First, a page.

Over the past few years I have been in the (questionably) fortunate position of having lots of potential deals put in front of me, and have spoken to lots of people who are either already making it in property, would like to make it in property, or have got into financial trouble through investing in property.
Combining this with the journey that I have personally been on to build a portfolio now approaching 200 units, and by also throwing into the mix what I have seen and heard from landlords looking to sell/exit (particularly portfolio landlords) gave me a lot of information, and also a lot of “noise” - there are so many ways out there that people are using property to make money. I had moved from what was a profitable side-line business in property some years ago, to turning all of my focus to it, and found myself wanting to chase shiny pennies as many do.
Once I started being open and honest about this with people in my network, I found that I was by no means alone. As I have progressed, I now do some occasional consultancy work for investors, traders and developers, and I have seen my perception of this problem absolutely mushroom. It is commonplace for an investor to sit in front of me, having paid a really significant sum to educate themselves, and be totally confused as to what the way forwards is, and also to have lost sight of the basics or fundamentals that are of absolute strategic necessity in ANY business, or when executing any investment strategy.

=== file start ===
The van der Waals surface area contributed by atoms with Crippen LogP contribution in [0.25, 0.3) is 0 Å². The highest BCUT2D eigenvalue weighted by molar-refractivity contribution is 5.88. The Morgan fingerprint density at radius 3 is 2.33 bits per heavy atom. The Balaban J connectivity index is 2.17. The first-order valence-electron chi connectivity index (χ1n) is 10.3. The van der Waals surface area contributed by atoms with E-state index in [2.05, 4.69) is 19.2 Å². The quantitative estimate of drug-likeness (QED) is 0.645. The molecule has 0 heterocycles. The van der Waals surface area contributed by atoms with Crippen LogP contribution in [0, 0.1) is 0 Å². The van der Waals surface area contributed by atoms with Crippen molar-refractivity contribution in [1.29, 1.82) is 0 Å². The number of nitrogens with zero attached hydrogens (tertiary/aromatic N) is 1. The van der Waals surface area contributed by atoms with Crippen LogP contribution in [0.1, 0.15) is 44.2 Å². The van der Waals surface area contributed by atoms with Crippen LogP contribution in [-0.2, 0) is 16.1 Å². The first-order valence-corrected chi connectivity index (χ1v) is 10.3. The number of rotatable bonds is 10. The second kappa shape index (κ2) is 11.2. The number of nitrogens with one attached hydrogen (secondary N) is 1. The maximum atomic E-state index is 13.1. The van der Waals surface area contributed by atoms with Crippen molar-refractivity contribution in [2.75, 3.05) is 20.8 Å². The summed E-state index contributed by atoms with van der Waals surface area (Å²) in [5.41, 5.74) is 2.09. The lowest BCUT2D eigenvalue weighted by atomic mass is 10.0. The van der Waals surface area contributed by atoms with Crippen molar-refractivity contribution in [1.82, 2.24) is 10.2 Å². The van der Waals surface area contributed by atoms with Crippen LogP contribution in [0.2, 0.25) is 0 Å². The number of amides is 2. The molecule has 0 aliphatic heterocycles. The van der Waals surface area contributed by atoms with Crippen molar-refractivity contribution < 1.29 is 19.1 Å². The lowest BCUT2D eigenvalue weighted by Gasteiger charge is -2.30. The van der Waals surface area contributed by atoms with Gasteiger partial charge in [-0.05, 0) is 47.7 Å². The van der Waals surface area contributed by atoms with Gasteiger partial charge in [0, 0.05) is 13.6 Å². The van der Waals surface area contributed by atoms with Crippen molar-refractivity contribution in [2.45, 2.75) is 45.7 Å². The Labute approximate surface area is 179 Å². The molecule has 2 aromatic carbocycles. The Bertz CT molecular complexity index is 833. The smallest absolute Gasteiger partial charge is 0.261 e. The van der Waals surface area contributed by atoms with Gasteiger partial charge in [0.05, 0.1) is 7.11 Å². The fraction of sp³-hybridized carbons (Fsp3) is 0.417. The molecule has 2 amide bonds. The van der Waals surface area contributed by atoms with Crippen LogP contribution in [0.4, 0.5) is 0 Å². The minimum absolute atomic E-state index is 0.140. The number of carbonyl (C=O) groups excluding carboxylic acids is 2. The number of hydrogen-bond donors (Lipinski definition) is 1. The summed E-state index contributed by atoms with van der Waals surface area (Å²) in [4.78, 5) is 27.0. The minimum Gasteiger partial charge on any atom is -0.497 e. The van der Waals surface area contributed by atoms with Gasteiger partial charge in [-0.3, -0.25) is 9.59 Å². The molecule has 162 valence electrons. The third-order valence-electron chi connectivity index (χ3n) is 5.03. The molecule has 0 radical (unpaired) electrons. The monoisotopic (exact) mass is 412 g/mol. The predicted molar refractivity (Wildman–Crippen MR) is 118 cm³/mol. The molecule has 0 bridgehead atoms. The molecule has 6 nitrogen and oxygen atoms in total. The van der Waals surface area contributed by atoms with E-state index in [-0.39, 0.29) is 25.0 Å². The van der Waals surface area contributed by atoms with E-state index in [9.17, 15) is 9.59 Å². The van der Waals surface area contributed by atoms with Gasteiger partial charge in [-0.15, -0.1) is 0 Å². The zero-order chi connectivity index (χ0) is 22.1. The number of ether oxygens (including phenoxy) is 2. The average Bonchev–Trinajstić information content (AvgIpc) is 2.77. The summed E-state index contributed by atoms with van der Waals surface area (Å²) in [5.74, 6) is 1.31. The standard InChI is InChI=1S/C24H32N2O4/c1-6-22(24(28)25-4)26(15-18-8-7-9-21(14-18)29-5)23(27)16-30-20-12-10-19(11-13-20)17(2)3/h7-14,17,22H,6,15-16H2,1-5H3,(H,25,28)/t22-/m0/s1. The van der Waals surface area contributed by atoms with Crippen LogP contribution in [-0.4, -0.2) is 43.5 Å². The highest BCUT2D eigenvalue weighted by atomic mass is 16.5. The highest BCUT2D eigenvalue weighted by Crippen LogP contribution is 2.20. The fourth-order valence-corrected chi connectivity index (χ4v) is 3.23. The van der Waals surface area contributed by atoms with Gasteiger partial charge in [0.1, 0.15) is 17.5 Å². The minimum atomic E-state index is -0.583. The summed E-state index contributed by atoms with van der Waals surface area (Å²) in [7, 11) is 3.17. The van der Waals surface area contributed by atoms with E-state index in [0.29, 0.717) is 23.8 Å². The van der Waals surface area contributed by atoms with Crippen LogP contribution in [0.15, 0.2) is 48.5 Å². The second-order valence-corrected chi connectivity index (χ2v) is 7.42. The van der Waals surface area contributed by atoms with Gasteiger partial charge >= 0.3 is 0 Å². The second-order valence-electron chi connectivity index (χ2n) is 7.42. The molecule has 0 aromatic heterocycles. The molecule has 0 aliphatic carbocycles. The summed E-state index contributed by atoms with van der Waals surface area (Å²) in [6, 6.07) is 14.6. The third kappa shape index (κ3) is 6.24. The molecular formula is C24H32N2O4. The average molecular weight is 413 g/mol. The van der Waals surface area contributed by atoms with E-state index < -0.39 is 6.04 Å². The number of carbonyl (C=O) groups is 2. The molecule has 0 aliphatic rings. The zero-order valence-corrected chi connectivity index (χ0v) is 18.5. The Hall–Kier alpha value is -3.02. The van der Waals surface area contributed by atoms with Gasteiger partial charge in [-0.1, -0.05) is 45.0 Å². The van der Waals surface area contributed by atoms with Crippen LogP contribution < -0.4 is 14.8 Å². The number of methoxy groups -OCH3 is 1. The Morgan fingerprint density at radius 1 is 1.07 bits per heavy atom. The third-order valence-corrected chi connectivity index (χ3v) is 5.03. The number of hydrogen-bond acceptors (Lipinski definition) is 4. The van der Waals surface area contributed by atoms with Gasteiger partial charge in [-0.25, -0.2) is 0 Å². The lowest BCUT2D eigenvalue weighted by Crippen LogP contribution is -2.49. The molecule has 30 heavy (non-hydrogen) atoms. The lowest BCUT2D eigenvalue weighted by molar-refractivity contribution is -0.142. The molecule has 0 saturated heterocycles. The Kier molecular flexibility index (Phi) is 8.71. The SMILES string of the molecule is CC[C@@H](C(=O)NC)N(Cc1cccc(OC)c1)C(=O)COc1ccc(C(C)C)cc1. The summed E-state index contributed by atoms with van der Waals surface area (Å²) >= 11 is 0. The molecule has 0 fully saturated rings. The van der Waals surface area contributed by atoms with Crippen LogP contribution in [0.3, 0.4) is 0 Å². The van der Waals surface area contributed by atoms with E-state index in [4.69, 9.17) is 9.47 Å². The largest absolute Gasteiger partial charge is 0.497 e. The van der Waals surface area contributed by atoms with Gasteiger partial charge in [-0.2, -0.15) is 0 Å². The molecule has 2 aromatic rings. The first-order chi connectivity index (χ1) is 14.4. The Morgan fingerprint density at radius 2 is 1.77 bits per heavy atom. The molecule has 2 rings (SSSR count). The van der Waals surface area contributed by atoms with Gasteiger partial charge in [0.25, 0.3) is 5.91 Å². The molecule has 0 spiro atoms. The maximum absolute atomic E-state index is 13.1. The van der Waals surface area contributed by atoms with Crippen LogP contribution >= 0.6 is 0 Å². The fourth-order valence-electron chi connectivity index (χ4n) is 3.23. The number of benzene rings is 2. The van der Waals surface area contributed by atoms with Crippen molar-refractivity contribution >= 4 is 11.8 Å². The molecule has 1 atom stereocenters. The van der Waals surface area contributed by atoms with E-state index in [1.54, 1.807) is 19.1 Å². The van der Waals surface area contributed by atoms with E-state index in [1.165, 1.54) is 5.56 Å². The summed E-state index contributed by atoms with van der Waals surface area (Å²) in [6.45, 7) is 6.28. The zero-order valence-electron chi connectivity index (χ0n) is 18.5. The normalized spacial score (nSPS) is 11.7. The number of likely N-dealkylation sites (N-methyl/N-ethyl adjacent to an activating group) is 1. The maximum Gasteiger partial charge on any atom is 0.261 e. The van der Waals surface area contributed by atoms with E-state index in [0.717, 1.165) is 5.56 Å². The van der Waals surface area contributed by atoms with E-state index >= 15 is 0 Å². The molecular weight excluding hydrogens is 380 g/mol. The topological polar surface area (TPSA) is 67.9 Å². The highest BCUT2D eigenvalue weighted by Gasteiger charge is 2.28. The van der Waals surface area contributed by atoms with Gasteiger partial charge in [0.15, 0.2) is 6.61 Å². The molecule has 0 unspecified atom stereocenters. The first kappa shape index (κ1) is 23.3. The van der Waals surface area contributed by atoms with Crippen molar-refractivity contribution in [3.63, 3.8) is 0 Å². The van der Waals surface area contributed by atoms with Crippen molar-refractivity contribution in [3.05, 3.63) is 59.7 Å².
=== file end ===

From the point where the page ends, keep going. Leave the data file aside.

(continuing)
This led to me feeling there was a significant need to formalise what I saw as the blueprint for success in property. This was the birth of my “Four pillars of Property Investment” strategic framework. Like all good frameworks that readers will be familiar with, for example the SWOT analysis, it is certainly not rocket science, although it contains detail at the granular level that people find useful for providing actionable content.
I was influenced in two directions - firstly I remember a book I first read around 15 years ago that is about wealth management/personal investment, called “The Four Pillars of Investment” by William Bernstein (highly recommended, although I warn any prospective readers - it is heavy on the technical side!). I also have a business partner who has acted as a mentor to me (unofficially) - and he maintains that in property, you only need two things - access to deals and access to money.
I reflected on this for a long time, and it felt like something was missing. I think that encapsulates at a simple level the “front end” of property, but there is more to it than that. I was (and still am) seeing lots of portfolios that have been reasonably funded and have chosen (arguably) the right sort of stock - but they are still in trouble…I was asking myself why?